Two German news correspondents on Sunday were forced to leave Turkey after Ankara refused to renew their accreditation, a move condemned by Berlin as “unacceptable.”
Jorg Brase, Istanbul bureau chief for ZDF public television, and Thomas Seibert, a writer for the newspaper Tagesspiegel, had their applications for press cards rejected by the Turkish government for unknown reasons.
They were told they had to leave Turkey within 10 days.
German Foreign Minister Heiko Maas on Saturday tweeted that it was “unacceptable” that German journalists could not do “their job freely” in Turkey.
He told Tagesspiegel it was “incompatible with our understanding of press freedom.”
At an Istanbul news conference held before they left Turkey, Brase and Seibert accused Ankara of trying to “silence” international media.
“The Turkish government managed to more or less silence national media, and now they are now trying to do it with international media,” Brase said.
“What we will definitely do is … keep on reporting on Turkish issues, but we will do it from outside Turkey, unfortunately.”
Seibert said he had been accredited as a correspondent in Turkey since 1997.
Relations between Berlin and Ankara had been strained following the failed 2016 coup and the arrest by Turkish authorities of tens of thousands of people including Germans.
But after the release of German citizens, including German-Turkish journalist Deniz Yucel and journalist Mesale Tolu, relations improved.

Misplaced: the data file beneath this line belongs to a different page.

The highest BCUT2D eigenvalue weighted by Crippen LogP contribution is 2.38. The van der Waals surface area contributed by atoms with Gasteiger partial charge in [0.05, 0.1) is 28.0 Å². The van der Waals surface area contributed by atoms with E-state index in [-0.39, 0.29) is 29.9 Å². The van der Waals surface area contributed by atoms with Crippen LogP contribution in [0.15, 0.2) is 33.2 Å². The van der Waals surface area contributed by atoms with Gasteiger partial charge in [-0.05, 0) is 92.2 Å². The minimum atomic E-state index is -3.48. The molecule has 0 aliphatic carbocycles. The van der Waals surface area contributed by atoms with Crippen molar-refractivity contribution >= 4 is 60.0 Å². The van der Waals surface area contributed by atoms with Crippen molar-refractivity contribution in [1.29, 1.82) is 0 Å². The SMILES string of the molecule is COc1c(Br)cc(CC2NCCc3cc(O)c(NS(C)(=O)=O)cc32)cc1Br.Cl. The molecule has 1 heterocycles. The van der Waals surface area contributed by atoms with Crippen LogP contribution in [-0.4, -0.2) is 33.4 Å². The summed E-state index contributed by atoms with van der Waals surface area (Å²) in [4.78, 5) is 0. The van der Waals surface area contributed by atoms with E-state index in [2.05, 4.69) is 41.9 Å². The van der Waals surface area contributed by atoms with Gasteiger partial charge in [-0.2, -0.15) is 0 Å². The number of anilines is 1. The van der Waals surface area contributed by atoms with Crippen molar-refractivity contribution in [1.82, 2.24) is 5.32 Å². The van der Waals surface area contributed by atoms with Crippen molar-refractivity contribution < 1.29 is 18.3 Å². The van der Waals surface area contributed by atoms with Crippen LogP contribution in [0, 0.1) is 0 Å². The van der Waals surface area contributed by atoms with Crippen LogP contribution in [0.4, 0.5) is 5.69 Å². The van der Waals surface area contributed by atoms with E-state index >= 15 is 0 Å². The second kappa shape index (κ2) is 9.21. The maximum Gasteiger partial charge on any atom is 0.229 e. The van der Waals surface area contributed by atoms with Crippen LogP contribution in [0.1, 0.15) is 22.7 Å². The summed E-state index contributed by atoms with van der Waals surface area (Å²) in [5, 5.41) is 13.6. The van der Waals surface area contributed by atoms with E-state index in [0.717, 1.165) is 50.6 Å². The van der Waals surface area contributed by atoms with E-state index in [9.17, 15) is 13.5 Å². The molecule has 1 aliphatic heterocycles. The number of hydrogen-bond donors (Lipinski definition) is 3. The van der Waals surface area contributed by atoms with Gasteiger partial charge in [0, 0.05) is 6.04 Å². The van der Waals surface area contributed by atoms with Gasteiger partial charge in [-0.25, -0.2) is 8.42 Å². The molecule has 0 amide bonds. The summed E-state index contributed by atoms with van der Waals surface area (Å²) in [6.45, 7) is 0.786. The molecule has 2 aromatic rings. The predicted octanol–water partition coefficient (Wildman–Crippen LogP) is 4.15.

Around 40 foreign journalists in Turkey, including German reporters, are still waiting for accreditation.
German public broadcaster NDR correspondent Halil Gulbeyaz said this month his application for accreditation had also been rejected.
The German Foreign Ministry updated its travel advisory for Turkey on Saturday to say there was a risk that the Turkish government could “take further measures against representatives of the German media or civil society institutions.”
Meanwhile, Turkish President Recep Tayyip Erdogan on Sunday lashed out against International Women’s Day protesters, accusing them of being led by political rivals and of “disrespect” during the Islamic call to prayer, after police broke up Friday’s march by firing tear gas.
Thousands of people took to the streets of Istanbul on Friday in defiance of a ban by authorities, gathering in the city’s famous Istiklal Avenue, before baton-wielding riot police forced them to disperse.
In his comments on Sunday, the Islamist politician referenced an unverified viral video showing people chanting during the call to prayer.
“A group which came together in Taksim [Square, a traditional rallying point] led by the [main opposition Republican People’s Party] CHP and [pro-Kurdish Peoples’ Democratic Party] HDP supposedly for Women’s Day behaved rudely with whistling and chanting during the call to prayer,” Erdogan said.
The “March 8 Feminist Night March” group issued a statement on Sunday condemning Erdogan’s attempt to use Friday’s rally as “election material” in the press and on social media.
“Police violence against tens of thousands of women taking part/trying to take part in the night march cannot be covered up with polarising language… fake news and hate,” the group said.
– with reporting by Agence France-Presse